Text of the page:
Don Bluth, a legendary figure in the world of animation, may have, at least in part, come out of the Disney tradition, but looking at his first full length animated feature, The Secret of NIMH, one wouldn’t think Disney. Based on the book Mrs. Frisby and the Rats of NIMH by Robert C. O’Brien, Secret is a dark film, much darker than your typical Disney animated feature.
Something of a mystical and convoluted story, Secret is about some of the smaller animals who live on and around a farm. The main character is Mrs. Brisby, a mouse who must prepare her family to move as winter is ending and the farmer’s plow is going to destroy her house. Mrs. Brisby, however, can’t move as one of her children is too sick to go anywhere. She manages to secure some medicine to make her boy better, but he still needs several weeks to recuperate.
In an attempt to find a way to stave off the plow, Mrs. Brisby is told to go visit the rats as they can move things and that’s when the story gets exceptionally weird. The rats are super-intelligent rats who have been given injections by the folks at the National Institute of Mental Health and who then escaped and have been happily living in the rose bush on the farm.
Trust me, it works much better than it sounds as though it might, and once it gets into rat politics it gets even better. Without delving into too many of the specifics, some of the rats are quite happy with their life and stealing from others while a different group of rats, and the rats’ leader, Nicodermus, feel as though they ought to live in a self-sustaining manner.
The Secret of NIMH is a fantastical, dark, interesting, animated feature. However, it is also a movie that raises more questions than it answers and some younger viewers may be frustrated by that. Rather than having a clear opening and closing, Secret drops you off in the middle of a story, a story in which so much has already happened. There is a brief flashback sequence which helps clue the audience in a little more, but which doesn’t lay everything bare. Between that and the distinctly dark nature of the movie—and right up until the closing scene it is a very dark movie—this is not one for the youngest members of the viewing audience no matter how cute the mice might be and how funny Jeremy, the crow, looks and acts.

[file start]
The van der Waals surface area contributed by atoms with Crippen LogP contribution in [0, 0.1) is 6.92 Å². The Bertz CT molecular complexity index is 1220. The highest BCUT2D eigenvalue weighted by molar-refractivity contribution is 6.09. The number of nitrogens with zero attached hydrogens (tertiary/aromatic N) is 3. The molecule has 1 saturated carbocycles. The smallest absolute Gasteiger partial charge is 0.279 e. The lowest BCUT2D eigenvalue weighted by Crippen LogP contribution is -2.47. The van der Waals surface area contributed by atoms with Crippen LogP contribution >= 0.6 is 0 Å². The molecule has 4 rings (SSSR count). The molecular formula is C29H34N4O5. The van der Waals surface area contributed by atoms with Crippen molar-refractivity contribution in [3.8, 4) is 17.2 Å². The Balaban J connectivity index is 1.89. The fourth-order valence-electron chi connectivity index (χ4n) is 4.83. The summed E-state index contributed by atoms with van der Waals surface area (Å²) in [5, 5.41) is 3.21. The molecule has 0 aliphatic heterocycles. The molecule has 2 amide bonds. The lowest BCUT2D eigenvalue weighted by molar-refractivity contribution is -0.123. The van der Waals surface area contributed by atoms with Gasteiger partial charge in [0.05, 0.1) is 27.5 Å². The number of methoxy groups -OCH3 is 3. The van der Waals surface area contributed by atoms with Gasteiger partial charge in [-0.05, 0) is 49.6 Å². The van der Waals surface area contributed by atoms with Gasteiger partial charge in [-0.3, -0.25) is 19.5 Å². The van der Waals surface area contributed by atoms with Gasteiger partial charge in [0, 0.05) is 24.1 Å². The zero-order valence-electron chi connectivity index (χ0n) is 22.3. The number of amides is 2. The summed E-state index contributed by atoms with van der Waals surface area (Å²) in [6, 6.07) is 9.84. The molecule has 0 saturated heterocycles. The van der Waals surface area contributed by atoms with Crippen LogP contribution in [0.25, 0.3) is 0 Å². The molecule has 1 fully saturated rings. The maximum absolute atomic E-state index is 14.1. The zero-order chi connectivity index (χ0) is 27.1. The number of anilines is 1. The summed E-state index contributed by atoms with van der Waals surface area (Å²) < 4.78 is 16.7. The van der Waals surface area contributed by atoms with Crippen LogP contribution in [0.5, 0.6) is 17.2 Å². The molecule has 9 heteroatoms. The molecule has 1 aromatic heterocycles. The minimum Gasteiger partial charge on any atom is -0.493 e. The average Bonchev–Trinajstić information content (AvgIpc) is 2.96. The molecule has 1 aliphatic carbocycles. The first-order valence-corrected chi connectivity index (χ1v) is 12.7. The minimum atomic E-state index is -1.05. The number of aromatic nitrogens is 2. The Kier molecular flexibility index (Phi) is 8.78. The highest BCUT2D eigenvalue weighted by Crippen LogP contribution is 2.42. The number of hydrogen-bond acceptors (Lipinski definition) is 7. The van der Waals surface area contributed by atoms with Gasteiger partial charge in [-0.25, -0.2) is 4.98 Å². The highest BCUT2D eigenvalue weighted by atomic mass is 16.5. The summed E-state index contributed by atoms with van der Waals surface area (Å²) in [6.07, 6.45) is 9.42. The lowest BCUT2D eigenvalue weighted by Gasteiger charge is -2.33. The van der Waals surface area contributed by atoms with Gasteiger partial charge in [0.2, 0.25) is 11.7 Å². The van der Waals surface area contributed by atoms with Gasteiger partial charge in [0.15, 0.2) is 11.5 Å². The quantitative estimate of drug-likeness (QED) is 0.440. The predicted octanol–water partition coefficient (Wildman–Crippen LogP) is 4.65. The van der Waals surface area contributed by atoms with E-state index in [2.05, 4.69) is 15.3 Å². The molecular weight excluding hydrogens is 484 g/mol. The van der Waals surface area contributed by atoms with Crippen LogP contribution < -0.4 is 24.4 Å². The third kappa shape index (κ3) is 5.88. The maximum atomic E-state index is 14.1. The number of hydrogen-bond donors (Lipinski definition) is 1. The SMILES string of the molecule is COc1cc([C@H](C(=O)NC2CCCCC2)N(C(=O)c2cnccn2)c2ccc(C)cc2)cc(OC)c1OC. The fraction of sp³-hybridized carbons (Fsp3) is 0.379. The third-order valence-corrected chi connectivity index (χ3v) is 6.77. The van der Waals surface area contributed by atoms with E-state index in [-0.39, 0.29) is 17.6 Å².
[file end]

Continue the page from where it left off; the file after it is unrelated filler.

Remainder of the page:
On the other hand, for those who care to examine it, the story is exceedingly interesting and can truly cause one to think about not the way in which we pursue knowledge as much as the way in which we interact with our environment. It is also, it must be said, a beautiful and brilliantly animated feature. There are not only interesting camera angles and shots that you wouldn’t necessarily see in a typical animated movie, but it is exceptionally well realized and the darker scenes (like the plow going on its run) are mesmerizingly great.
Unfortunately, the Blu-ray release of The Secret of NIMH wholly fails to do justice to the visuals. The movie is full of scratches and noise, and terribly inconsistent in its presentation from one scene (or shot) to the next. You will come across some very clear, very well defined and detailed shots one minute, only to get something far more muddled the next. The titles that appear at the opening of the film look particularly poor, with something of a shadow image underneath and with a trail to the right (almost as if the letters had zoomed in from the right, which they don’t, and arriving at the center of the screen but with a blurry ghost image from where they came on). There is also a flicker from time to time. The audio track is an 2.0 DTS-HD Master Audio track, which is what the film had upon release and which works far better than the visuals. Looking at the dirty, scratched print one would have thought that the soundtrack would feature the same dirty, scratched nature, but it does not. It is actually a rather good track, well mixed, and features good music and effects.
MGM has again opted to go without a real menu on the release which is something of a shame. As for the special features, there is a previously released audio commentary with Bluth and collaborator Gary Goldman (story adaptation, producer, and directing animator) which delves into this first feature they did outside Disney, and a behind-the-scenes featurette. Neither is a must watch/listen, but both hold your attention well enough and provide a nice sense of background on how the film came about.
The Secret of NIMH is a fascinating animated feature. It is a dark departure from so many other animated movies, but spellbinding. It may not hook everyone, but those willing to go for the ride will be amazed by not just the story and the questions it doesn’t answer, but by the look and way it has all been put together.